Rare blue bee spotted in Florida

May 20, 2020 by  
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While most Americans have been inside watching Netflix and cultivating sourdough starter, Chase Kimmel has scoured the Central Florida sand dunes for the blue calamintha bee . The rare bee hadn’t been spotted since 2016, but Kimmel’s diligence paid off. The postdoctoral researcher has caught and released a blue bee 17 times during its March-to-May flying season. Scientists think the bee lives only in the Lake Wales Ridge region, which is due east of Tampa in the “highlands” — about 300 feet above sea level. This biodiversity hotspot traces its geological history back to a time when most of Florida was underwater. The high sand dunes were like islands, each developing its own habitat. Unfortunately, this ecosystem is quickly disappearing. Related: UK bees and wildflowers thrive during lockdown “This is a highly specialized and localized bee,” Jaret Daniels, a curator and director at the Florida Museum of Natural History and Kimmel’s advisor, told the Tampa Bay Times . The bee pollinates Ashe’s calamint, a threatened perennial deciduous shrub with pale purple flowers. Scientists first described the blue calamintha bee in 2011, and some feared it had already gone extinct . It’s only been recorded in four locations within 16 square miles of Lake Wales Ridge. “I was open to the possibility that we may not find the bee at all so that first moment when we spotted it in the field was really exciting,” Kimmel said. The Florida Fish and Wildlife Conservation Commission is funding Kimmel’s two-year study. Before the Ashe’s calamint began blooming this spring — and before the pandemic upended some of his research strategies — Kimmel and a volunteer positioned nesting boxes in promising areas of the ridge. After the flowers bloomed, he has continued to return and look for bees. When he sees what he thinks is a blue bee, he tries to catch it in a net and puts the bee in a plastic bag. Then, he cuts a hole in the corner of the bag and entices the bee to stick its head out so he can look at it with a hand lens. After photographing the bees, he releases them. Kimmel says their stings aren’t too bad. + Florida Museum Photography by Chase Kimmel via Florida Museum

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Rare blue bee spotted in Florida

Three visions unveiled for the future of La Brea Tar Pits

September 3, 2019 by  
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The Natural History Museums of Los Angeles County (NHMLAC) has unveiled three preliminary masterplan concepts for the world-famous La Brea Tar Pits — the only consistently active and urban Ice Age excavation site in the world. Copenhagen-based Dorte Mandrup , New York-based Diller Scofidio + Renfro and New York-based WEISS/MANFREDI were selected as the finalist teams in the NHMLAC-hosted “ideas incubator” in June 2019 and have presented their visions at the museum at the La Brea Tar Pits for public viewing through September 15. All three designs emphasize improving community access to the 12-acre site in addition to the creation of sustainable infrastructure and careful site preservation. Because NHMLAC is in a public/private partnership with the County of Los Angeles , all masterplan visions will emphasize the integration of the county-owned, 23-acre Hancock Park with the 12-acre La Brea Tar Pits site. Although the integration of green space with the museum collections is integral to all three proposals, each campus vision is distinct. Dorte Mandrup suggests interweaving the park, the tar pits and a lush landscape of prehistoric plants and trees as well as a Pleistocene solar pixel mural to emphasize the world’s most recent period of repeated glaciations. Related: $87M wildlife bridge in California will be a haven for mountain lions On the other hand, Diller Scofidio + Renfro’s “light touch” focuses more on museum activities and will feature a publicly accessible dig site supported by a mobile “digital rig” that can anticipate current and future digs in the park, a new light-filled lobby and an “Archive Block” that allows visitors to peer inside the Research Lab. WEISS/MANFREDI’s proposal is centered on the design of a triple mobius pedestrian pathway to connect the La Brea Tar Pits with Hancock Park, which will be surrounded by enhanced amenities. The three proposals are currently on view at the La Brea Tar Pits museum through September 15 as well as on its website . The public is encouraged to provide feedback onsite or online. In addition to public feedback, NHMLAC will consider input from a jury that it has assembled to help the selection of the one firm that will lead the masterplanning effort. + La Brea Tar Pits Images via Dorte Mandrup, Diller Scofidio + Renfro and WEISS/MANFREDI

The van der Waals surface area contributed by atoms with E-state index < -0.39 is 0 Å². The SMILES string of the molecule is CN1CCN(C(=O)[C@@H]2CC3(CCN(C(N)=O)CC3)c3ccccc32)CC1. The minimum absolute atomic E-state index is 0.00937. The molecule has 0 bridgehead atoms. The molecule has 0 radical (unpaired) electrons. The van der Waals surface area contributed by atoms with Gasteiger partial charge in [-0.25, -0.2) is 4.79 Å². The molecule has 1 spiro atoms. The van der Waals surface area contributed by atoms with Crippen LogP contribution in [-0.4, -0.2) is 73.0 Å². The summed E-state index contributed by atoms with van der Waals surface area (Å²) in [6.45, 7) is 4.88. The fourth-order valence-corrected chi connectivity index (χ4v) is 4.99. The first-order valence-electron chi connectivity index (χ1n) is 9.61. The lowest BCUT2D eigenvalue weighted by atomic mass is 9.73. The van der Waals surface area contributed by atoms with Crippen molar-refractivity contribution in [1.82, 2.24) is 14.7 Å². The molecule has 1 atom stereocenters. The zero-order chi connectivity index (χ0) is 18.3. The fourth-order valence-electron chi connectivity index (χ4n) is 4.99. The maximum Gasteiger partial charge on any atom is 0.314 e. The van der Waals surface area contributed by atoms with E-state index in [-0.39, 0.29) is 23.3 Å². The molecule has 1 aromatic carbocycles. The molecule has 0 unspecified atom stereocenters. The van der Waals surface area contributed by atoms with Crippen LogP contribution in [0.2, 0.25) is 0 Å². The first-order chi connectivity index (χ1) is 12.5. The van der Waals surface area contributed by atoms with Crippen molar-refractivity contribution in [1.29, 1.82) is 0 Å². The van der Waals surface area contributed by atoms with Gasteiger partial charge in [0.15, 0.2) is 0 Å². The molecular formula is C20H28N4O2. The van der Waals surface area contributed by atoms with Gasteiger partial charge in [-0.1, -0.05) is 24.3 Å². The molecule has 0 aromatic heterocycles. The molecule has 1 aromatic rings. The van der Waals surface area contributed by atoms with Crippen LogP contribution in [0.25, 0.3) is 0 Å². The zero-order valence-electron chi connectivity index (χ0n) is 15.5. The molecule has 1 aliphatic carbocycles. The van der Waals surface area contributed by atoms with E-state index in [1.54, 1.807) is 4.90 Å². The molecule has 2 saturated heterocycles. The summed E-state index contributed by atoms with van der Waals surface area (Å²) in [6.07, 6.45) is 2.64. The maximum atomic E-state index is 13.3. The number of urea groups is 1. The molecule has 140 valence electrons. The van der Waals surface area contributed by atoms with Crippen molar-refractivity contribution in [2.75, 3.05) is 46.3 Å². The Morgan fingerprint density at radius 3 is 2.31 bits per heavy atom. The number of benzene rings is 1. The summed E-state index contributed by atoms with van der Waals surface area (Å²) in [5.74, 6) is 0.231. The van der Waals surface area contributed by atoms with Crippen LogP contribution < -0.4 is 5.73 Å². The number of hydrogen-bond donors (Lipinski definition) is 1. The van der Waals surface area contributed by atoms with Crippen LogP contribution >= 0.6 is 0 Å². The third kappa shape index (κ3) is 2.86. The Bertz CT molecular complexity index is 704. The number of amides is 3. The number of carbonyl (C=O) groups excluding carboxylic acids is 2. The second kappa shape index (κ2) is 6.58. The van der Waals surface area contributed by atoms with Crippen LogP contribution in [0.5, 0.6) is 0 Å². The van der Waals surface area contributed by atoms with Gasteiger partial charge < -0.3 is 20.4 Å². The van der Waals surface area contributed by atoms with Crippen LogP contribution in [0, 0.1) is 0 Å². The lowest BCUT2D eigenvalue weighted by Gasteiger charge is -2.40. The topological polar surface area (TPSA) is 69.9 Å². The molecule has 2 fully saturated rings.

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Three visions unveiled for the future of La Brea Tar Pits

Three visions unveiled for the future of La Brea Tar Pits

September 3, 2019 by